Policy

Cops in Schools, Kids in Court

One of the worst byproducts of school security fears.

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The New York Times describes one of the worst byproducts of school security fears:

Dear old golden rule days.

As school districts across the country consider placing more police officers in schools, youth advocates and judges are raising alarm about what they have seen in the schools where officers are already stationed: a surge in criminal charges against children for misbehavior that many believe is better handled in the principal's office.

Since the early 1990s, thousands of districts, often with federal subsidies, have paid local police agencies to provide armed "school resource officers" for high schools, middle schools and sometimes even elementary schools. Hundreds of additional districts, including those in Houston, Los Angeles and Philadelphia, have created police forces of their own, employing thousands of sworn officers.

Preparing kids for a lifetime of air travel.

The article goes on to describe the petty offenses that have pushed many of those kids into the criminal justice system (one teen had to go to court following "a brief fight on a school bus in November after another boy, a security video showed, hit him first") and the ways that system processes the students (one woman in the piece describes "'plea mills,' with students pleading guilty in the hope that, once they paid a fine and spent hours cleaning parks, the charges would be expunged"). There are also signs, in the post-Newtown era, that the practice in on the rise:

Many districts are clamoring for police officers. "There's definitely a massive trend toward increasing school resource officers, so much so that departments are having trouble buying guns and supplies," said Michael Dorn, director of Safe Havens International, in Macon, Ga., a safety consultant to schools.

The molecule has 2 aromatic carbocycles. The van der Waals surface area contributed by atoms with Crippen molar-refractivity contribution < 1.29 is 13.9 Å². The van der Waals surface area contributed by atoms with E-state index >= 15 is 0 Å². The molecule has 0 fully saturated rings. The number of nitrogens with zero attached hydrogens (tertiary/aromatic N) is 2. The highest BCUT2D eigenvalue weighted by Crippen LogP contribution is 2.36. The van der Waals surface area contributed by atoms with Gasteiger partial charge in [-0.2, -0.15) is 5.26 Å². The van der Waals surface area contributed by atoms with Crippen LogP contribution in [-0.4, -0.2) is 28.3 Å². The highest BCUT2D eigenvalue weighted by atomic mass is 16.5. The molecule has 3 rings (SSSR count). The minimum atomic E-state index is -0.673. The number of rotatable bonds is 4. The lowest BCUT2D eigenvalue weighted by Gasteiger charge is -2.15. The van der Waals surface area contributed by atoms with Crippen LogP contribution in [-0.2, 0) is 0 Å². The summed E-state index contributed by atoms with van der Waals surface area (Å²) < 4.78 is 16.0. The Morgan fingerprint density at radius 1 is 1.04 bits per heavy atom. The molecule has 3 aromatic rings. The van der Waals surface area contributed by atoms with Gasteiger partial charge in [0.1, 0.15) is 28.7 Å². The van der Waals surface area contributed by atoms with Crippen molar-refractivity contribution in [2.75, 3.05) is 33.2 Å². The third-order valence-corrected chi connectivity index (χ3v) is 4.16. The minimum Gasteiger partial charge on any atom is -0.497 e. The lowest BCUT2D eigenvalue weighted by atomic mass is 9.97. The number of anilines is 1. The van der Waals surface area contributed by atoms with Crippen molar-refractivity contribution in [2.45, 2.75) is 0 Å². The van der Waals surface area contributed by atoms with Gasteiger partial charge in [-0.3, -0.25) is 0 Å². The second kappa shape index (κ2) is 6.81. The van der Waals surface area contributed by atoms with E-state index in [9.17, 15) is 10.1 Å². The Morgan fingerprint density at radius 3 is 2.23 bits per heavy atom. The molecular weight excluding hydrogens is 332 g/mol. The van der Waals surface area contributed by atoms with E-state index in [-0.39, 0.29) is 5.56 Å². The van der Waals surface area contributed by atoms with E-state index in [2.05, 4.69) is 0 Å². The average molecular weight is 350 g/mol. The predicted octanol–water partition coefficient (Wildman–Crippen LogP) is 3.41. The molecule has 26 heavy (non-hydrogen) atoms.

One district in Florida, Mr. Dorn said, is looking to add 130 officers, mainly to patrol its grade schools. McKinney, Tex., north of Dallas, recently placed officers in its five middle schools.

The creatures outside looked from pig to man, and from man to pig, and from pig to man again; but already it was impossible to say which was which.

The article notes that both the NRA and the White House have called for more cops in schools, a fact that reinforces my fears that a quiet convergence is at work here. I hate to fall into the Annoying Blogger Habit of quoting myself, but this is a point that bears repeating:

In theory, the current debate over school security pits the advocates of new gun controls against the advocates of arming school personnel. In practice, it's easy to imagine those positions converging on a middle ground that should horrify both principled liberals and principled conservatives: one where the "school resource officers" who increasingly patrol the halls are more likely to be armed, and where the rules they enforce are more likely to entail absurd zero-tolerance decrees.

Read the whole Times piece here.